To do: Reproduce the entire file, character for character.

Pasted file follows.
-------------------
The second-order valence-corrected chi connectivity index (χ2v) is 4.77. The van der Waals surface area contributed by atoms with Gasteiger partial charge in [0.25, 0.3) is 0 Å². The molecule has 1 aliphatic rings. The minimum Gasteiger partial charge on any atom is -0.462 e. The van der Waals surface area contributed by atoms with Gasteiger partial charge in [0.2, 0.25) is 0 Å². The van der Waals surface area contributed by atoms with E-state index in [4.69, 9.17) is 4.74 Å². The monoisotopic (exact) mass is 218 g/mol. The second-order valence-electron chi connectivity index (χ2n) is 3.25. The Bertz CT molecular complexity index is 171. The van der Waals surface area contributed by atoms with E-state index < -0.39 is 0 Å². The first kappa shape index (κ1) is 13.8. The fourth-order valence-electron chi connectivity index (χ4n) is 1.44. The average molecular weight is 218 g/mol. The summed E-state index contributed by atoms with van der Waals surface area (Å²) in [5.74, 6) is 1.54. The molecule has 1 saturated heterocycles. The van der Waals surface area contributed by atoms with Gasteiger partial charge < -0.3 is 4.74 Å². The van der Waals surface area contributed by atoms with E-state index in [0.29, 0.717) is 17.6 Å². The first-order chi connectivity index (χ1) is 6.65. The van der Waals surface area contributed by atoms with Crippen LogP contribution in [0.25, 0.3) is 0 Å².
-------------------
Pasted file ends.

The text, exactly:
The second-order valence-corrected chi connectivity index (χ2v) is 4.77. The van der Waals surface area contributed by atoms with Gasteiger partial charge in [0.25, 0.3) is 0 Å². The molecule has 1 aliphatic rings. The minimum Gasteiger partial charge on any atom is -0.462 e. The van der Waals surface area contributed by atoms with Gasteiger partial charge in [0.2, 0.25) is 0 Å². The van der Waals surface area contributed by atoms with E-state index in [4.69, 9.17) is 4.74 Å². The monoisotopic (exact) mass is 218 g/mol. The second-order valence-electron chi connectivity index (χ2n) is 3.25. The Bertz CT molecular complexity index is 171. The van der Waals surface area contributed by atoms with E-state index < -0.39 is 0 Å². The first kappa shape index (κ1) is 13.8. The fourth-order valence-electron chi connectivity index (χ4n) is 1.44. The average molecular weight is 218 g/mol. The summed E-state index contributed by atoms with van der Waals surface area (Å²) in [5.74, 6) is 1.54. The molecule has 1 saturated heterocycles. The van der Waals surface area contributed by atoms with Gasteiger partial charge < -0.3 is 4.74 Å². The van der Waals surface area contributed by atoms with E-state index in [0.29, 0.717) is 17.6 Å². The first-order chi connectivity index (χ1) is 6.65. The van der Waals surface area contributed by atoms with Crippen LogP contribution in [0.25, 0.3) is 0 Å².